Costs, insurance groups, MPG and CO2
All Macan models are fairly expensive to buy next to key rivals, because Porsche doesn’t offer discounts. Resale values are among the best in class, though. Servicing and insurance costs are also slightly higher than those of other luxury SUVs and, with no diesel in the range, don't expect particularly great fuel economy from any of the engines; the 2.0-litre unit is claimed to be capable of up to 39.2mpg, but the best we saw was low to mid-30s. At least in our experience the V6 powered S isn't much thirstier on a motorway run, at least if you're gentle on the accelerator pedal that is.
The Macan’s CO2 emissions, while competitive given its performance, are high and, combined with costly list prices, bump up benefit-in-kind tax payments for company car users.
Equipment, options and extras
You get a fair bit for your money with the Macan, including 18in alloy wheels, a powered tailgate, cruise control, part-Alcantara seats (with eight-way electric adjustment on the driver’s side), three-zone climate control, front and rear parking sensors, sat-nav, Apple CarPlay, lane departure warning, power-folding door mirrors and automatic lights and wipers.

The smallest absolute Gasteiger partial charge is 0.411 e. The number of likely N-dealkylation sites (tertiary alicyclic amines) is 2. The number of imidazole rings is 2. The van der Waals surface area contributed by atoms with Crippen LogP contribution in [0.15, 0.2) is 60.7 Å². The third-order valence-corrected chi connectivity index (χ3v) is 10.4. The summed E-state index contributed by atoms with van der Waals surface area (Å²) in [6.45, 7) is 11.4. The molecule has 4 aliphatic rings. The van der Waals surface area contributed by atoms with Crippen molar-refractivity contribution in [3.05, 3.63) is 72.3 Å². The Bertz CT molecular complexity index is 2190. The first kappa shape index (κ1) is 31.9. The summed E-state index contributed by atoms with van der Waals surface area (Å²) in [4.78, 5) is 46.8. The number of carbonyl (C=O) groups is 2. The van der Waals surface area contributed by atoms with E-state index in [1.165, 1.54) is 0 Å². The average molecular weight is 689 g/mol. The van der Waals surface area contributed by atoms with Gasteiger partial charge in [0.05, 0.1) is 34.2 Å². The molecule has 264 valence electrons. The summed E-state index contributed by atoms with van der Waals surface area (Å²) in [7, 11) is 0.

S trim doesn't really add any extra kit, just sportier styling, different wheels and the V6 engine under the bonnet. If you want more kit, you’ll have to delve into the very long options list.
The Macan proved to be one of the most reliable luxury SUVs in our latest survey, outperforming all but the BMW X5. However, Porsche as a brand ranked in the lower half of the table, coming 23rd out of 31 manufacturers.
While the Macan's three-year guarantee might look average, it is at least an unlimited-mileage policy.
Safety and security
All Macan models come with six airbags, including head and side airbags for the front passenger and driver, and curtain airbags that offer head protection to both front and rear occupants. They also have a tyre pressure monitoring system, hill hold assist (so you don’t roll backwards on a hill start) and the full range of electronic traction and stability aids.
In addition, there’s a system that senses if you’ve just had a collision but are still moving; it automatically activates the brakes to try to stop you from rolling into the path of another accident. Lane departure warning is standard, while lane-keeping assistance and blindspot monitors are on the options list.
Sadly, automatic emergency braking isn’t standard. Some city cars get this important feature, which can help prevent a front end collision with cars, pedestrians and even large animals, so it being optional on a luxury SUV is a disappointment.
An alarm and immobiliser are standard, and Thatcham Research awarded the Macan a high rating for prevention of theft and protection from break-ins.